Condition category
Pregnancy and Childbirth
Date applied
06/04/2016
Date assigned
21/04/2016
Last edited
11/04/2016
Prospective/Retrospective
Retrospectively registered
Overall trial status
Completed
Recruitment status
No longer recruiting

Plain English Summary

Background and study aims
Assisted reproductive technology (ART) is a group of methods that are used to help infertile couples. For example, during in vitro fertilisation (IVF), eggs are removed from a woman's body and mixed with sperm to make embryos, which are then put back into the woman's body. Intra-cytoplasmic sperm injection (ICSI) differs from conventional IVF in that a single sperm is injected directly into an egg. In natural conditions the egg and embryo are subjected to ever changing dynamic processes. However, routine ART today involve the use of static in vitro culture systems. The aim of this study is to determine whether there is any difference in the viability of embryos after in vitro culture under static and mechanical micro-vibration conditions.

Who can participate?
Woman aged from 23 to 44 years with infertility

What does the study involve?
The woman’s eggs are retrieved and inseminated with her partner’s sperm through conventional IVF and ICSI techniques. Couples are offered the choice of either standard routine culture of the eggs and embryos, or culture with mechanical agitation (micro-vibration) of the culture medium. Embryo development rates are assessed on the day of transfer (Day 2, Day 3 or Day 5).

What are the possible benefits and risks of participating?
Not provided at time of registration

Where is the study run from?
Endokrinologikum Ulm, Praxisklinik Frauenstraße (Germany)

When is the study starting and how long is it expected to run for?
January 2010 to December 2015

Who is funding the study?
Cologne University (Germany)

Who is the main contact?
Dr Vladimir Isachenko
v.isachenko@yahoo.com

Trial website

Contact information

Type

Scientific

Primary contact

Dr Vladimir Isachenko

ORCID ID

Contact details

University Maternal Hospital
Kerpener Str. 34
Cologne
50931
Germany
+49 (0)221 478 4924
v.isachenko@yahoo.com

Additional identifiers

EudraCT number

ClinicalTrials.gov number

Protocol/serial number

N/A

Study information

Scientific title

In vitro culture and transfer of 9,624 embryos from 4,435 patients: micro-vibration increases baby-take-home rate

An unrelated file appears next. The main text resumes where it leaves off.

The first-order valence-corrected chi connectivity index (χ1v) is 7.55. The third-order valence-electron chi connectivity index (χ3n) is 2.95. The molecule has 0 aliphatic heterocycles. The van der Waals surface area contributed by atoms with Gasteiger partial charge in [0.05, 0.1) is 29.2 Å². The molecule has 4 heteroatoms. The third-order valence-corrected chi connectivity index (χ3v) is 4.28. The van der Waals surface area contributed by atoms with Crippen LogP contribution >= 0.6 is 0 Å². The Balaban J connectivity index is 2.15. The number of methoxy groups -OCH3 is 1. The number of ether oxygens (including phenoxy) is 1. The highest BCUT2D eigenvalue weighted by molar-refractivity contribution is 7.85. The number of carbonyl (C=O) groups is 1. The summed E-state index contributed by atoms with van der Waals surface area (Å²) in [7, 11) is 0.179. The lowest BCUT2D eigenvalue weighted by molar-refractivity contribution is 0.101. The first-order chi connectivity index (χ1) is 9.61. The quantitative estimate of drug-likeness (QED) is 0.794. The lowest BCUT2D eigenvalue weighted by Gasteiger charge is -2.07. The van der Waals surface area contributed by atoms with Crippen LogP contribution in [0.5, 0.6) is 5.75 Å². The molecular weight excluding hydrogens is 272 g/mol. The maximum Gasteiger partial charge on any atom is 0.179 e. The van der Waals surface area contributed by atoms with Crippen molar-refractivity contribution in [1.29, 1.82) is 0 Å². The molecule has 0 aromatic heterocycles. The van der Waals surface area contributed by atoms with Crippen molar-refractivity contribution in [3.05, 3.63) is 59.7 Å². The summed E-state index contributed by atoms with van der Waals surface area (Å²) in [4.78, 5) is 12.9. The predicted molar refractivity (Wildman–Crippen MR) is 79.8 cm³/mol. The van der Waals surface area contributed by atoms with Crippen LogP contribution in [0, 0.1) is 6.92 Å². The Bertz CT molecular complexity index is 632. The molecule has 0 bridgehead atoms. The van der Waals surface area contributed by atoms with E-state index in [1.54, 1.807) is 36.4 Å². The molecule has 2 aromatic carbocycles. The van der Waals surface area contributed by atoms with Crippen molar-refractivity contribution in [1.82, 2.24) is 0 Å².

Acronym

Study hypothesis

In natural conditions the egg and embryo are subjected to ever changing dynamic processes. However, the routine assisted reproductive technologies today involve the use of static in vitro culture systems. The objective was to determine whether there is any difference in the viability of embryos after in vitro culture under static and mechanical micro-vibration condition.

Ethics approval

The Ethical Commissions of Medical Faculties of universities Ulm (12/11/2011, permission 321/10-UBB/bal) and Cologne (20/11/2013, permission 13-147)

Study design

Observational cohort study

Primary study design

Observational

Secondary study design

Cohort study

Trial setting

Hospitals

Trial type

Treatment

Patient information sheet

Not available in web format, please use the contact details below to request a patient information sheet

Condition

In vitro fertilization

Intervention

Patients with infertility were stimulated for in vitro fertilization-cycle (IVF) or intracytoplasmic spermatozoa injection-cycle (ICSI) with triptorelin (Decapeptyl®, Ferring, Kiel, Germany) and recombinant FSH (Puregon®, MSD Sharp & Dohme GmbH, Haar, Germany or Menogon®, MerckSerono GmbH, Darmstadt, Germany or Gonal-f®, MerckSerono GmbH, Darmstadt, Germany) according to the "short" protocol. Ovulation was induced by the administration of 5000 IU of HCG (Brevactid®, Ferring GmbH, Kiel, Germany) and oocytes were retrieved 34 – 36 hours later and inseminated with the partner’s sperm through conventional IVF and ICSI techniques.

Couples were offered the choice of the in-vitro culture of oocytes and embryos according to the standard routine or with mechanical agitation (micro-vibration) until transplantation. Written informed consent was obtained from all the participating couples.